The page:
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1860.14 Potomacs "Conquer" Nationals in Washington
"For many reasons this game has excited more interest than any other ever played hereabouts." "Geo Hibbs, Dooley, and Beale of the National, went into the "corking" line pretty largely, the latter leading the score of his side."
"Base Ball: Potomac vs. National: the Conquering Game," Washington [DC] Evening Star, October 23, 1860, page 3.
The Evening Star carries a full game account and box score. It was the deciding game of the match.
1861c.3 Lincoln and Baseball: The Presidential Years
[A] "We boys, for hours at a time, played "town ball" [at my grandfather's estate in Silver Spring, MD] on the vast lawn, and Mr. [Abe] Lincoln would join ardently in the sport. I remember vividly how he ran with the children; how long were his strides, and how far his coat-tails stuck out behind, and how we tried to hit him with the ball, as he ran the bases."
[B] "Years after the Civil War, Winfield Scott Larner of Washington remembered attending a game played on an old Washington circus lot in 1862...Lincoln, followed by his son Tad...made his way up to where he could see the game...On departing Lincoln and Tad accepted three loud cheers from the crowd."
[A] Recollection [c.1890?] of Frank P. Blair III in Ida M. Tarbell, The Life of Abraham Lincoln, Volume 2 (Lincoln Memorial Association, New York, 1900), page 88.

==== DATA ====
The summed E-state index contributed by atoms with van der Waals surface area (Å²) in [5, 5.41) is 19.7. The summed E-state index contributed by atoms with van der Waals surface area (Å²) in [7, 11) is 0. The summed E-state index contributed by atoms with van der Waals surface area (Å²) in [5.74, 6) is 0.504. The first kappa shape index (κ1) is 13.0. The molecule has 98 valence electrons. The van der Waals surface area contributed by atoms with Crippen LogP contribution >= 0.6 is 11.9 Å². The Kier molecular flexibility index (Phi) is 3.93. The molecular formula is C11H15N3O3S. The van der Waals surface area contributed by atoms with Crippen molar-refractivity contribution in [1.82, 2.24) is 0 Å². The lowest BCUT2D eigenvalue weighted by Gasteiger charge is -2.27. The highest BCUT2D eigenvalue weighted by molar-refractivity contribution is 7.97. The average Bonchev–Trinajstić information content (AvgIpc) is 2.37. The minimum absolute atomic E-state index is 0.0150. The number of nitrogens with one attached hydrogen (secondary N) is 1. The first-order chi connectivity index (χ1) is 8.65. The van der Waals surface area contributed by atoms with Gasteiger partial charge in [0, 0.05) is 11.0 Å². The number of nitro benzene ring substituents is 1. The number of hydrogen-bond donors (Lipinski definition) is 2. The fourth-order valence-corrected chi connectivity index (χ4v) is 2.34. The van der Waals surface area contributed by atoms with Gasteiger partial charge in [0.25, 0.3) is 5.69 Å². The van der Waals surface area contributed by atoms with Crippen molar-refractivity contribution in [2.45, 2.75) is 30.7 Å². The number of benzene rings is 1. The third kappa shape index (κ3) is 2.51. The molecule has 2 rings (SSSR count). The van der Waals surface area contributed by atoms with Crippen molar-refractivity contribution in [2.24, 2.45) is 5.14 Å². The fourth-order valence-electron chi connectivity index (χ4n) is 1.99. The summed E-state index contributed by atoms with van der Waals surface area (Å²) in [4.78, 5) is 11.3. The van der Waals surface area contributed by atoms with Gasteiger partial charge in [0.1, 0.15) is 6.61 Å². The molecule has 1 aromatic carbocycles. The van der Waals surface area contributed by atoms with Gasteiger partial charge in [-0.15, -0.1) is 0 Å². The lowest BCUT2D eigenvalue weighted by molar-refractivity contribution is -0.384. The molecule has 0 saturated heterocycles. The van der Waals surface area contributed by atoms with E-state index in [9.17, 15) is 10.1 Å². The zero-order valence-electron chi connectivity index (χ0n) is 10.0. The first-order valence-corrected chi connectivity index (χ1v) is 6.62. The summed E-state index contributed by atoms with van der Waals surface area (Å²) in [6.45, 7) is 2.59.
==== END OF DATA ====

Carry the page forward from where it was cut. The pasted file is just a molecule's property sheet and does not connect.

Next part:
[B] The Evening Star (Washington, D. C.), July 12, 1914. Quoted in American Baseball: From Gentleman's Sport to the Commissioner System (university of Oklahoma Press, 1966), p.11.
Blair, whose grandfather was Lincoln's Postmaster General, lived in Silver Spring, MD, just outside Washington. Blair was born in 1858 or 1859.
1861.17 American Guard [71st NY Regt] 42, Nationals BB Club 13
"The National Base Ball Club requests the pleasure of your company on their grounds at the intersection of Maryland Avenue and 6th Street, East, on Tuesday, July 2d , at twelve o'clock, to witness a match game with the 71st Regiment Base Ball Club"
71st Regiment Veterans Association, "History of the 71st Regiment, N.G., N.Y.," (Eastman, New York, 1919), pages 157, 232, and 236-237. Accessed 5/30/2009 via Google Books search "71st regiment baseball." PBall file: CW-3.
The 71st had the duty to protect the Nation's Capital against rebel incursions, and fielded a picked nine to play a National BBC nine. After three innings, they led 12-2, and coasted to victory. A familiar name for the 71st was 3b Van Cott, and for the Nationals French played 3b. The regimental history later reported that the game "was witnessed by a large number of spectators." The Philadelphia Inquirer announced the contest on July 1 under the headline "The New York Seventy-First Despairing of Work, Going to Play Ball." Note: Frank Ceresi reports [19CBB posting of 2/28/2009] that the French collection of the Washington Historical Society includes a handwritten scoresheet for the match, which describes a 41-13 Army victory.
The two sides played again a year later. On August 7, 1862, the Nationals won a rematch, 28-13. The regimental history says that "the game was played on the parade ground; the result was not as satisfactory to the boys as the year before. There was quite a concourse of spectators on the occasion, including a number of ladies . . . . At the close the players were refreshed with sandwiches and lager." On June 25th, 1862, and the regiment's company K took on the rest of the regiment and lost 33-11.